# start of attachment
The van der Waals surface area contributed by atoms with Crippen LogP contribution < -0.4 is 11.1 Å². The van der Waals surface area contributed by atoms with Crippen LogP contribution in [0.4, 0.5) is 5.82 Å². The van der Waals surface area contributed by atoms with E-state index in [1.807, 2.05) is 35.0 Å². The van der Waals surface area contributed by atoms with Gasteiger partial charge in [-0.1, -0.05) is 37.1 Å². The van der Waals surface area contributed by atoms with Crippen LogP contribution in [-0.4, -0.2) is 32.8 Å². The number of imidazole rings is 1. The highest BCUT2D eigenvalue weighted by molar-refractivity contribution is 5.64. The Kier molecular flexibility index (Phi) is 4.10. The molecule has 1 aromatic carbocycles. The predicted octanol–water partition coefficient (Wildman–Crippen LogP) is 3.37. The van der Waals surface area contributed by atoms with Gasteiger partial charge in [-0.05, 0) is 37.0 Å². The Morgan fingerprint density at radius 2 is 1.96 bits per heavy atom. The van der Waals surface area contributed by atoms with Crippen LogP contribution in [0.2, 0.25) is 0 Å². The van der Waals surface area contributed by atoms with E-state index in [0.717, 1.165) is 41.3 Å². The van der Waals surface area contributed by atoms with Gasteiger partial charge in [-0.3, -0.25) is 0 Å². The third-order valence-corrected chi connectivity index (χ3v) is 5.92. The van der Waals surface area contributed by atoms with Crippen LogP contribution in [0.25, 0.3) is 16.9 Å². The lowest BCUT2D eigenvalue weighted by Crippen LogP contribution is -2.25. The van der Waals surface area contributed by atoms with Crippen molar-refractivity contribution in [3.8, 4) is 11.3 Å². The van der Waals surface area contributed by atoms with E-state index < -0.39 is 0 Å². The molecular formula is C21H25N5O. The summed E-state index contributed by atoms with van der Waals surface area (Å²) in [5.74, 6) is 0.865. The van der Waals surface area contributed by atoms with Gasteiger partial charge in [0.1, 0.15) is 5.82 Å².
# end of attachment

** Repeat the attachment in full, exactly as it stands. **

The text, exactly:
The van der Waals surface area contributed by atoms with Crippen LogP contribution < -0.4 is 11.1 Å². The van der Waals surface area contributed by atoms with Crippen LogP contribution in [0.4, 0.5) is 5.82 Å². The van der Waals surface area contributed by atoms with E-state index in [1.807, 2.05) is 35.0 Å². The van der Waals surface area contributed by atoms with Gasteiger partial charge in [-0.1, -0.05) is 37.1 Å². The van der Waals surface area contributed by atoms with Crippen LogP contribution in [-0.4, -0.2) is 32.8 Å². The number of imidazole rings is 1. The highest BCUT2D eigenvalue weighted by molar-refractivity contribution is 5.64. The Kier molecular flexibility index (Phi) is 4.10. The molecule has 1 aromatic carbocycles. The predicted octanol–water partition coefficient (Wildman–Crippen LogP) is 3.37. The van der Waals surface area contributed by atoms with Gasteiger partial charge in [-0.05, 0) is 37.0 Å². The Morgan fingerprint density at radius 2 is 1.96 bits per heavy atom. The van der Waals surface area contributed by atoms with Crippen LogP contribution in [0.2, 0.25) is 0 Å². The van der Waals surface area contributed by atoms with E-state index in [0.717, 1.165) is 41.3 Å². The van der Waals surface area contributed by atoms with Gasteiger partial charge in [-0.3, -0.25) is 0 Å². The third-order valence-corrected chi connectivity index (χ3v) is 5.92. The van der Waals surface area contributed by atoms with Crippen LogP contribution in [0.25, 0.3) is 16.9 Å². The lowest BCUT2D eigenvalue weighted by Crippen LogP contribution is -2.25. The van der Waals surface area contributed by atoms with Crippen molar-refractivity contribution in [3.8, 4) is 11.3 Å². The van der Waals surface area contributed by atoms with E-state index < -0.39 is 0 Å². The molecular formula is C21H25N5O. The summed E-state index contributed by atoms with van der Waals surface area (Å²) in [5.74, 6) is 0.865. The van der Waals surface area contributed by atoms with Gasteiger partial charge in [0.1, 0.15) is 5.82 Å².